The Messiah in Isaiah Bible Study
Isaiah 53:7-9 - The Trial, Death & Burial of the Messiah
by I Gordon
 ↩ Just as an early side note, when you look at the amazing prophetic statements made in this chapter, it should lead to the following conclusions:
Þ The Bible is the word of God. What other book declares what is to
come hundreds or even thousands of years in advance?
Þ There is a plan, outlined in advance, to which the events in this world are working towards.
Þ There is a One who is sovereign over them all, working all things in connection to His plan.
Þ As God has already foretold what is still to come then we can have confidence... I've looked at the end of the book and ... we win!
The man is, of course, the Ethiopian Eunuch who is mentioned in
Acts 8:26-39. As he was reading this passage (Isaiah 53:7), he
actually picks up a hitchhiker whom God has specifically sent to
explain this passage to him! A man called Phillip specifically
directed by God to speak to the Ethiopian. Now, the Ethiopian only
has one question - "Tell me, please, who is the prophet talking
about, himself or someone else?" Now that is a very good question
and what a fantastic opportunity for Phillip! And of course, there
is only one man in the history of the world that has fulfilled
these words so Phillip doesn't miss this opportunity as 'then
Philip began with that very passage of Scripture and told him the
good news about Jesus.'
What's more, the Ethiopian believed, was baptised and went away rejoicing as a new creation - one born from above! Fantastic!
 ↩ Have you ever been wrongly accused of something? It can feel terrible. In my working 'career' so far, I have only been called into the bosses' office once to face an accusation against me. Well twice. The first was when I water bombed a fellow worker at our office on her last day. It seemed like a good idea at the time. It wasn't. Oops. Didn't go well! I was called into the bosses' office and was fairly much speechless because I was totally guilty as charged. The second time I was called into the bosses' office I was accused of something I didn't actually do (Honest! You don't believe me now do you?) Sometimes in those situations you can be speechless because you are taken off guard and surprised and a little tongue tied. Well, Jesus wasn't guilty, he wasn't caught off guard and He wasn't without words that could be said... Yet He remained speechless! Why? We'll look at that as we go on.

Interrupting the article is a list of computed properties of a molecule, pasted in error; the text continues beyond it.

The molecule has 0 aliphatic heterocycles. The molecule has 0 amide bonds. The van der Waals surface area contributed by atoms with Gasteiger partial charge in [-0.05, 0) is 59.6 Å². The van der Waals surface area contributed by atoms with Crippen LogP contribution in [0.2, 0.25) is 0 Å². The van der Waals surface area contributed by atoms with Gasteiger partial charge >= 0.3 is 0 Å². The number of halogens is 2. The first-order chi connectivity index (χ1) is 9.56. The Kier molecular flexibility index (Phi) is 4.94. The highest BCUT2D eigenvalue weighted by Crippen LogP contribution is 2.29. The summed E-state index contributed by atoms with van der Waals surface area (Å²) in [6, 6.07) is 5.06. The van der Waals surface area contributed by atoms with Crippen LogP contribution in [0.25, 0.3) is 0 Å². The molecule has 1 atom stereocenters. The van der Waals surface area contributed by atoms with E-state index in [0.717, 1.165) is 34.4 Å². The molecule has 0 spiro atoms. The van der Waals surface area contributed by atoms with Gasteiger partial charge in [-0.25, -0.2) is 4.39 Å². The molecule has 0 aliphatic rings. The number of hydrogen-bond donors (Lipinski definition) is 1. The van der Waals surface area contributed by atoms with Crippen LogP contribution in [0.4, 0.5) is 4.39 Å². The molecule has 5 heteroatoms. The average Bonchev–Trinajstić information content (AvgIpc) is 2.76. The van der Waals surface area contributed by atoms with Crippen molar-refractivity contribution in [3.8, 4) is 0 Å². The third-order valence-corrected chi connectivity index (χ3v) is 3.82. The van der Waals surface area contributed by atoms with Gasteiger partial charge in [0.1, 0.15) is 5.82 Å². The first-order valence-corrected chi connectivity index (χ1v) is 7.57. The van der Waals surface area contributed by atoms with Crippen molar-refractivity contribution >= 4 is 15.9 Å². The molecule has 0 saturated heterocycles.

William MacDonald in the Believers Bible Commentary is very useful
on this point. He writes:
The Law of Moses required that a Jew testify when put under oath by the high priest (Lev 5:1). Being an obedient Jew under the law, Jesus answered: 'It is as you said.' He then asserted His Messiahship and deity even more strongly: 'Nevertheless, I say to you, hereafter you will see the Son of Man sitting at the right hand of the Power, and coming on the clouds of heaven.' In essence He was saying, 'I am the Christ, the Son of God, as you have said. My glory is presently veiled in a human body; I appear to be just another man. You see Me in the days of My humiliation. But the day is coming when you Jews will see Me as the glorified One, equal in all respects with God, sitting at His right hand and coming on the clouds of heaven.'